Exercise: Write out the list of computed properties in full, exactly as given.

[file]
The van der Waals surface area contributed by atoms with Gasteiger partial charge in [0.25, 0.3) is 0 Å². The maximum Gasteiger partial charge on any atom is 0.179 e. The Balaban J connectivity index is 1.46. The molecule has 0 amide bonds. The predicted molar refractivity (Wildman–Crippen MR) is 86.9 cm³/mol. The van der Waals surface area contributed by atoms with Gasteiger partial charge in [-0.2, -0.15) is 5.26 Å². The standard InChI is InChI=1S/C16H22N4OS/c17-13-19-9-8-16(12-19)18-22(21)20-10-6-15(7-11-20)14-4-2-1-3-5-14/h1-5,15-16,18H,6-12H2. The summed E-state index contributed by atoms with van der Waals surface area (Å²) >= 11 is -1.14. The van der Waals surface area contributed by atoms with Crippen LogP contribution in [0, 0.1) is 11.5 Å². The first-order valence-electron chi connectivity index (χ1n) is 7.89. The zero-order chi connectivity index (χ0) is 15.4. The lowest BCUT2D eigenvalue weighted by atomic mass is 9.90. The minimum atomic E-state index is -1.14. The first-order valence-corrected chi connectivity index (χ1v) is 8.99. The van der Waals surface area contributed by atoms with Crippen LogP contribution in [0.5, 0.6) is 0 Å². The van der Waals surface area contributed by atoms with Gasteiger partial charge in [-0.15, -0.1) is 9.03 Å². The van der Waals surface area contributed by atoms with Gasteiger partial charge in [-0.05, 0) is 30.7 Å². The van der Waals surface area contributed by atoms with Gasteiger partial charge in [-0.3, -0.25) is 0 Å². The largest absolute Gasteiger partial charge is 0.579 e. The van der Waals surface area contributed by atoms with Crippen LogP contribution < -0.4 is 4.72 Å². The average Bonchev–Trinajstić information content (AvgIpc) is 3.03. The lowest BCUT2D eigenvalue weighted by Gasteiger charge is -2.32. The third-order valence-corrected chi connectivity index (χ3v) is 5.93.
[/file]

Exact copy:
The van der Waals surface area contributed by atoms with Gasteiger partial charge in [0.25, 0.3) is 0 Å². The maximum Gasteiger partial charge on any atom is 0.179 e. The Balaban J connectivity index is 1.46. The molecule has 0 amide bonds. The predicted molar refractivity (Wildman–Crippen MR) is 86.9 cm³/mol. The van der Waals surface area contributed by atoms with Gasteiger partial charge in [-0.2, -0.15) is 5.26 Å². The standard InChI is InChI=1S/C16H22N4OS/c17-13-19-9-8-16(12-19)18-22(21)20-10-6-15(7-11-20)14-4-2-1-3-5-14/h1-5,15-16,18H,6-12H2. The summed E-state index contributed by atoms with van der Waals surface area (Å²) >= 11 is -1.14. The van der Waals surface area contributed by atoms with Crippen LogP contribution in [0, 0.1) is 11.5 Å². The first-order valence-electron chi connectivity index (χ1n) is 7.89. The zero-order chi connectivity index (χ0) is 15.4. The lowest BCUT2D eigenvalue weighted by atomic mass is 9.90. The minimum atomic E-state index is -1.14. The first-order valence-corrected chi connectivity index (χ1v) is 8.99. The van der Waals surface area contributed by atoms with Crippen LogP contribution in [0.5, 0.6) is 0 Å². The van der Waals surface area contributed by atoms with Gasteiger partial charge in [-0.15, -0.1) is 9.03 Å². The van der Waals surface area contributed by atoms with Gasteiger partial charge in [-0.05, 0) is 30.7 Å². The van der Waals surface area contributed by atoms with Gasteiger partial charge in [-0.3, -0.25) is 0 Å². The largest absolute Gasteiger partial charge is 0.579 e. The van der Waals surface area contributed by atoms with Crippen LogP contribution < -0.4 is 4.72 Å². The average Bonchev–Trinajstić information content (AvgIpc) is 3.03. The lowest BCUT2D eigenvalue weighted by Gasteiger charge is -2.32. The third-order valence-corrected chi connectivity index (χ3v) is 5.93.